Some of these outstanding URM buildings happen to be schools which originally opened before this construction type was phased out in the mid-1950s and which pose a risk for Washingtonian students. Degenkolb’s involvement with the Washington State School Seismic Retrofit Pilot Project through the WSSC sought to find methods for assessing the earthquake performance of schools and offer recommendations for future actions. Lisette (Degenkolb Associate) knows the risk all too well. Her daughter currently attends one of the older URM schools that is slated to be seismically retrofitted in 2024. “Her school is more than 100 years old. I read a structural engineer’s assessment of the building before she went to kindergarten there and the findings were not good.” Cale recognizes that Nisqually launched an unprecedented amount of seismic work but knows that there is still much work to be done for seismic safety of schools and other URM structures statewide. The advocacy and research efforts that Degenkolb has participated in through the WSSC and beyond have helped galvanize support and promote understanding of Washington’s seismic risk.
Seattle’s Seismic Risk
Beyond schools, the seismic resilience of hospitals and other healthcare facilities remains a significant concern. Mike Bramhall (Degenkolb Principal) recalls being summoned to Harborview Medical Center— the designated disaster control hospital for Seattle and King County—a few hours after Nisqually hit. He was one of the few engineers available to travel to the hospital to conduct a rapid assessment of any damage. In the seven hours he spent on site, Mike “can distinctly remember a seismic joint on the fourth floor [of one of the buildings]. The building moved enough that it damaged the cover, so you could look inside the joint and see the blue sky through it.” Despite the structural damage, he was able to give the hospital the go-ahead to remain in operation—welcome news to the many of injured from Nisqually who were transported there for treatment.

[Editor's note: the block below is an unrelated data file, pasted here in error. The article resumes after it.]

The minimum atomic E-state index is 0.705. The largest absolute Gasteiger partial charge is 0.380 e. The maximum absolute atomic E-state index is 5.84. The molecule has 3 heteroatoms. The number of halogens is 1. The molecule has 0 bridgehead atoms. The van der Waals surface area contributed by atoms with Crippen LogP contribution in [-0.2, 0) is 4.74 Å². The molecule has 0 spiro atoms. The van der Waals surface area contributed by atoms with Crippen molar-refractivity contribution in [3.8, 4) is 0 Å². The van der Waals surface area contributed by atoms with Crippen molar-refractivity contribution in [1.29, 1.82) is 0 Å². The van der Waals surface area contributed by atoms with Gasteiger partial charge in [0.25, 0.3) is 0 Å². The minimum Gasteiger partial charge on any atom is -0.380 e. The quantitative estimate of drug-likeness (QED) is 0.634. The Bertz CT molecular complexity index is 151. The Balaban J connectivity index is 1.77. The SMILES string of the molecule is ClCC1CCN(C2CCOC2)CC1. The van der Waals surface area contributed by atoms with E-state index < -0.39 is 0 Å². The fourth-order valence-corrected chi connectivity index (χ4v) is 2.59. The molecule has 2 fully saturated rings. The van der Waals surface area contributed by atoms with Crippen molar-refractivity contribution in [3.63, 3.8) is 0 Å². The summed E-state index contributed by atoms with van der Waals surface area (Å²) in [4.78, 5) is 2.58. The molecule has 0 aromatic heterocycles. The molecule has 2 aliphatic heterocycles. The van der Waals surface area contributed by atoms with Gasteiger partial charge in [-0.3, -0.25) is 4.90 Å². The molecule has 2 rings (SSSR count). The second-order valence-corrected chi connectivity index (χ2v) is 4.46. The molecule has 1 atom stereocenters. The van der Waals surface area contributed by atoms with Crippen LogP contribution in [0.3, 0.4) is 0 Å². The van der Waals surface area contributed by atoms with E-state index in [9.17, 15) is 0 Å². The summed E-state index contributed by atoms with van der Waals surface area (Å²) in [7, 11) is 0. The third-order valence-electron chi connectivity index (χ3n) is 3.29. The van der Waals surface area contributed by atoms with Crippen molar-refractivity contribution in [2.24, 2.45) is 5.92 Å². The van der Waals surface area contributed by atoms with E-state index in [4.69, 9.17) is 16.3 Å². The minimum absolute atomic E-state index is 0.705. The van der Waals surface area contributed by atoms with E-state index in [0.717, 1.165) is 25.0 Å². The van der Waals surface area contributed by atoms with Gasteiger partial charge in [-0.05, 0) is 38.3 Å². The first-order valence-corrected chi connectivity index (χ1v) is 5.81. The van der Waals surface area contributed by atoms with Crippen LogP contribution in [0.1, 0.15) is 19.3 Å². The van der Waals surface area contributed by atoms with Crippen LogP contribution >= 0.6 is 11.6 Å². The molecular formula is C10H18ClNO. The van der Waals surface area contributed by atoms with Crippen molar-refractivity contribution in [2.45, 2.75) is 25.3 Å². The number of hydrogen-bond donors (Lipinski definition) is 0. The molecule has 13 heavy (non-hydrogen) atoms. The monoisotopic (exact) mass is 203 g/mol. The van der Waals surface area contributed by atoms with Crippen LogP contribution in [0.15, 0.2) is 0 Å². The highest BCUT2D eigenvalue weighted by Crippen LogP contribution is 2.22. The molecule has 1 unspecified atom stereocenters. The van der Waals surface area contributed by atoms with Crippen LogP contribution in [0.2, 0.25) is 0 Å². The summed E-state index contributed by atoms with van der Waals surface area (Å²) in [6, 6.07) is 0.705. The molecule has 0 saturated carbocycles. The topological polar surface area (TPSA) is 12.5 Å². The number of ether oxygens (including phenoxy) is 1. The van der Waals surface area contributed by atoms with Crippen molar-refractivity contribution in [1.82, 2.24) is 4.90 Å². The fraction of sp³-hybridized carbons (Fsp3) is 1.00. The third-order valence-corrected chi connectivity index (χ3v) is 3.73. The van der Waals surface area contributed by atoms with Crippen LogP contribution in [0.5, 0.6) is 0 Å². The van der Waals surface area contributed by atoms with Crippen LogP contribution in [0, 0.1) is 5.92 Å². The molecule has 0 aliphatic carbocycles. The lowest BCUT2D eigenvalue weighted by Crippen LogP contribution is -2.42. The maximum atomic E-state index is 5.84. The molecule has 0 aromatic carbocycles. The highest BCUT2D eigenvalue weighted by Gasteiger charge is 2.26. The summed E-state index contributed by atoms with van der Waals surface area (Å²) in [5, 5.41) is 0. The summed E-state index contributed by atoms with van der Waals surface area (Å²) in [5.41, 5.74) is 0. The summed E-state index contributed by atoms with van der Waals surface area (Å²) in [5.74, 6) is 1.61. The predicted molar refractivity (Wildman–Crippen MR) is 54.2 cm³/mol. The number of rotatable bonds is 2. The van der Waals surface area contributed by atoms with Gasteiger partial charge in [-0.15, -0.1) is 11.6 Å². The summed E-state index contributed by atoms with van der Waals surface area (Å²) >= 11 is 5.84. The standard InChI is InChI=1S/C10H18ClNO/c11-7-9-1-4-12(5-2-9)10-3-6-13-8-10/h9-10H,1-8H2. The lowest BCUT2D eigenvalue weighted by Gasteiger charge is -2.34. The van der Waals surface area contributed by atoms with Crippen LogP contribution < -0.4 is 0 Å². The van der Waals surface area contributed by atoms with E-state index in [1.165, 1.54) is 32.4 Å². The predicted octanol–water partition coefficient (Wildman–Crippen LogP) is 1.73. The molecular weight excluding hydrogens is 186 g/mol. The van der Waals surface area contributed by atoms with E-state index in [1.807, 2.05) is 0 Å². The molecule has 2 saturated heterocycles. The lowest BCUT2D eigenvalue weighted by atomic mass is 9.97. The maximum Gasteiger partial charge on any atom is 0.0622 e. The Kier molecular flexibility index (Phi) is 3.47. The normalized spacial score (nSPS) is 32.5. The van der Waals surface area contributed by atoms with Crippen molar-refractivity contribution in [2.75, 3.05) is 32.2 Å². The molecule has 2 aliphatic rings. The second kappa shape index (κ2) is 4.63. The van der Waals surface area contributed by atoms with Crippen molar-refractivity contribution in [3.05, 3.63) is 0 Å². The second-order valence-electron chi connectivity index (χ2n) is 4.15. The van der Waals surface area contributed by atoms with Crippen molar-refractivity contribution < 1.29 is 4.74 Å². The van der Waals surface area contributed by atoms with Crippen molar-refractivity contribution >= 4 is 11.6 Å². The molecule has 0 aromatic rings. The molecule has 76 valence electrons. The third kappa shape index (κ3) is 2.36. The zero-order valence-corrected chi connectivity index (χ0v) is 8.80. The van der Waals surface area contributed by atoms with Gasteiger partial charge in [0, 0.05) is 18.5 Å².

Mike reflects on his concerns around the effect a larger quake may have not only on Seattle’s medical response to a disaster but the bustling city’s infrastructure. “Seattle is unique in that it’s very linear. The north part of Seattle is cut off from downtown and the south side by lakes and bridges. If one of the bridges goes down, you must drive around 80 miles to get from one side of the city to another. If a quake damages the I-5 Ship Canal Bridge you almost effectively cut off all traffic of goods and services going north. Other cities have that but not to the degree that Seattle does.” In other words, seismic resilience translates to economic resilience. Lisette reflects on the now defunct Alaskan Way Viaduct, a roadway that eventually was torn down due to deficiencies illuminated by Nisqually and a notorious predecessor— the Loma Prieta earthquake. “I thought about seismic risk a lot when I used to drive on the viaduct [before it was demolished]. I had a fear of being pancaked,” says Lisette.
“Nisqually was an eye-opening time for the region and for Washington State to do more to mitigate the earthquake hazard,” notes Stacy. David Sommer (Degenkolb Associate) reflects on Nisqually’s legacy and how much of the work and effort being performed is geared toward another looming threat: The Big One. “People around here don’t realize that Nisqually was not a large quake, so trying to educate our clients about what the Cascadia Subduction Zone could do to the area can be a struggle. People remember some chimneys falling after Nisqually and believe that ‘we’re going to be okay.’ However, the Cascadia Subduction Zone and Seattle Fault scenarios could literally change the landscape of Seattle.”
Many in the earthquake community face the same challenge. “While Nisqually is a good reminder that we are in a seismically active area, there are bigger earthquakes we need to keep in mind and address,” cautions Cale. “Nisqually is the type of earthquake we can expect to see every 30 to 50 years whereas larger events that we are trying to prepare for are what we expect to see every 300 to 500 years. It’s now been roughly 320 years since the last Cascadia Subduction Zone event, so we’re in the potential ‘sweet spot’ geologically.” Stacy adds: “Seismicity and seismic risk are well known in the Pacific Northwest now. There is a tremendous amount of work that needs to continue to happen or ramp up.” Degenkolb remains active in building seismic resiliency alongside our peers thanks to the heightened awareness generated by Nisqually two decades ago.